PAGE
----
NASA and the Canadian Space Agency announced on Friday <https://www.asc-csa.gc.ca/eng/iss/news.asp> that they found a 0.2-inch (5-millimeter) puncture during a routine inspection of Canadarm2, Canada's autonomous arm, on May 12. The arm is used to transport spacewalking astronauts <https://www.nasa.gov/feature/facts-and-figures>outside the station and deploy science experiments in orbit. It appears to be working properly despite the hole, according to the Canadian Space Agency <https://www.asc-csa.gc.ca/eng/iss/news.asp>. It's unknown what the piece of space junk responsible for the hole looked like, or where it came from.

Surviving an In-Flight Anomaly: What Happened on Ingenuity’s Sixth Flight
Written by Håvard Grip, Ingenuity Mars Helicopter Chief Pilot at NASA's Jet Propulsion Laboratory
This image of Mars was taken from the height of 33 feet (10 meters) by NASA’s Ingenuity Mars helicopter during its sixth flight on May 22, 2021. Credit: NASA/JPL-Caltech. Download image › <https://mars.nasa.gov/resources/25943>
On the 91st Martian day, or sol, of NASA’s Mars 2020 Perseverance rover mission, the Ingenuity Mars Helicopter performed its sixth flight. The flight was designed to expand the flight envelope and demonstrate aerial-imaging capabilities by taking stereo images of a region of interest to the west. Ingenuity was commanded to climb to an altitude of 33 feet (10 meters) before translating 492 feet (150 meters) to the southwest at a ground speed of 9 mph (4 meters per second). At that point, it was to translate 49 feet (15 meters) to the south while taking images toward the west, then fly another 164 feet (50 meters) northeast and land.
Telemetry from Flight Six shows that the first 150-meter leg of the flight went off without a hitch. But toward the end of that leg, something happened: Ingenuity began adjusting its velocity and tilting back and forth in an oscillating pattern. This behavior persisted throughout the rest of the flight. Prior to landing safely, onboard sensors indicated the rotorcraft encountered roll and pitch excursions of more than 20 degrees, large control inputs, and spikes in power consumption.

Ingenuity Flight Six Navcam Image: This sequence of images – taken on May 22, 2021, by the navigation camera aboard NASA’s Ingenuity Mars Helicopter – depicts the last 29 seconds of the rotorcraft’s sixth flight. Credits: NASA/JPL-Caltech. Download video › <https://mars.nasa.gov/resources/25941>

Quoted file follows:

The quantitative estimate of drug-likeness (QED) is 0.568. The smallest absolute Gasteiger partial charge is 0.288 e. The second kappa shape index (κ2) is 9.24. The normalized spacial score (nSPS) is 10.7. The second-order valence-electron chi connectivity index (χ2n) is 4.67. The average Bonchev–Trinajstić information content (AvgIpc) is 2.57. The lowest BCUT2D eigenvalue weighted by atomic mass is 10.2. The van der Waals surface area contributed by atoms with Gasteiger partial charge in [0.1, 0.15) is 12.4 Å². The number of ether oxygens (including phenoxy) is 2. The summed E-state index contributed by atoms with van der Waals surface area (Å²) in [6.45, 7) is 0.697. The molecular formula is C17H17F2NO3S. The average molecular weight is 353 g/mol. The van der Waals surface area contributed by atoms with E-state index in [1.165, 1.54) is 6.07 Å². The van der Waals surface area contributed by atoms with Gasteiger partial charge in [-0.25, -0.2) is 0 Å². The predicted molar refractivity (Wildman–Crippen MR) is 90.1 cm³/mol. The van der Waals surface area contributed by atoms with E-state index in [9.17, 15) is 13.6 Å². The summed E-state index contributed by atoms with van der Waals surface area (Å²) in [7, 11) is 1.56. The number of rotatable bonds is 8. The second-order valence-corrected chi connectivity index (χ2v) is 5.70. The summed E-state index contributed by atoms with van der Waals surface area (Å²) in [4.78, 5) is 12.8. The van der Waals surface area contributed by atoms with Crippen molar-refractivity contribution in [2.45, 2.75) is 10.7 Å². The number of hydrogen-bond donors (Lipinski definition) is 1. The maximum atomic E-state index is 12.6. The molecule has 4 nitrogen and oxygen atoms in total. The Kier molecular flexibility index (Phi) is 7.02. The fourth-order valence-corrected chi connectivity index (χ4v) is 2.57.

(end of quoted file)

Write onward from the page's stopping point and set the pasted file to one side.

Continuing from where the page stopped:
AtlasV Launch…I hope you can share this with the kids...
https://www.facebook.com/scott.schilke.1/videos/3643356349125173 <https://www.facebook.com/scott.schilke.1/videos/3643356349125173> 

Particles in Saturn's rings that are visible only in ultraviolet light are revealed after Hubble filtered out other kinds of light.

NASA's Curiosity rover spots strange, colorful clouds on Mars

An image made from 21 photographs taken by Curiosity shows twilight clouds just after sunset on March 19, 2021, adjusted to appear as the scene would to human eyes. (Image credit: NASA/JPL-Caltech/MSSS)
It might look like a postcard from Arizona, but this snapshot shows something much more exotic: the planet Mars <https://www.space.com/47-mars-the-red-planet-fourth-planet-from-the-sun.html>, as seen by NASA's Curiosity rover.

The image is a combination of 21 individual photographs the rover took recently to study a strange type of wispy cloud over its Gale Crater home. Scientists realized two Earth years ago that the cloud type was forming earlier in the Martian year than they expected. So this Martian year, Curiosity <https://www.space.com/17963-mars-curiosity.html> was watching for the early clouds, and it was not disappointed. The clouds did indeed show up beginning in late January, when the robotic skywatcher began documenting the wispy, ice-rich clouds scattering sunlight in sometimes-colorful displays.

"I always marvel at the colors that show up: reds and greens and blues and purples," Mark Lemmon, an atmospheric scientist with the Space Science Institute in Colorado, said in a NASA statement <https://www.jpl.nasa.gov/news/nasas-curiosity-rover-captures-shining-clouds-on-mars>. "It's really cool to see something shining with lots of color on Mars."

 NASA's Curiosity rover snaps scenic Mars selfie at 'Mont Mercou' (photo) <https://www.space.com/mars-curiosity-rover-selfie-mont-mercou-photo>

Hubble telescope spies lopsided spiral galaxy deformed by gravity
By Tereza Pultarova - Senior Writer <https://www.space.com/author/tereza-pultarova> 3 days ago
This galaxy is so strange it made it to the list of the Universe’s greatest weirdos.

The NGC 2276 galaxy, recently imaged by the Hubble Space Telescope, had previously made it to the Atlas of Peculiar Galaxies. (Image credit: ESA/Hubble & NASA, P. Sell)
The Hubble Space Telescope <https://www.space.com/15892-hubble-space-telescope.html> has captured a stunning new image of a distant spiral galaxy deformed by gravitational tug of its neighbor. 

The spiral galaxy <https://www.space.com/22382-spiral-galaxy.html>, called NGC 2276, is located in the constellation Cepheus some 120 million light-years away from Earth's sun. In a wide-field image from Hubble, it can be seen together with its smaller neighbor NGC 2300. The gravitational pull of the neighbor galaxy has twisted the spiral structure of NGC 2276 into a lopsided shape, earning it a spot in the The Atlas of Peculiar Galaxies <http://adsabs.harvard.edu/pdf/1966ApJS...14....1A>, a catalog of the weirdest stellar conglomerates originally published in 1966.

As the neghboring NGC 2300 exerts a gravitational force on one side of NGC 2276, the outermost parts of the larger galaxy's spiral arms stretch out further from its center, giving NGC 2276 its asymmetric look.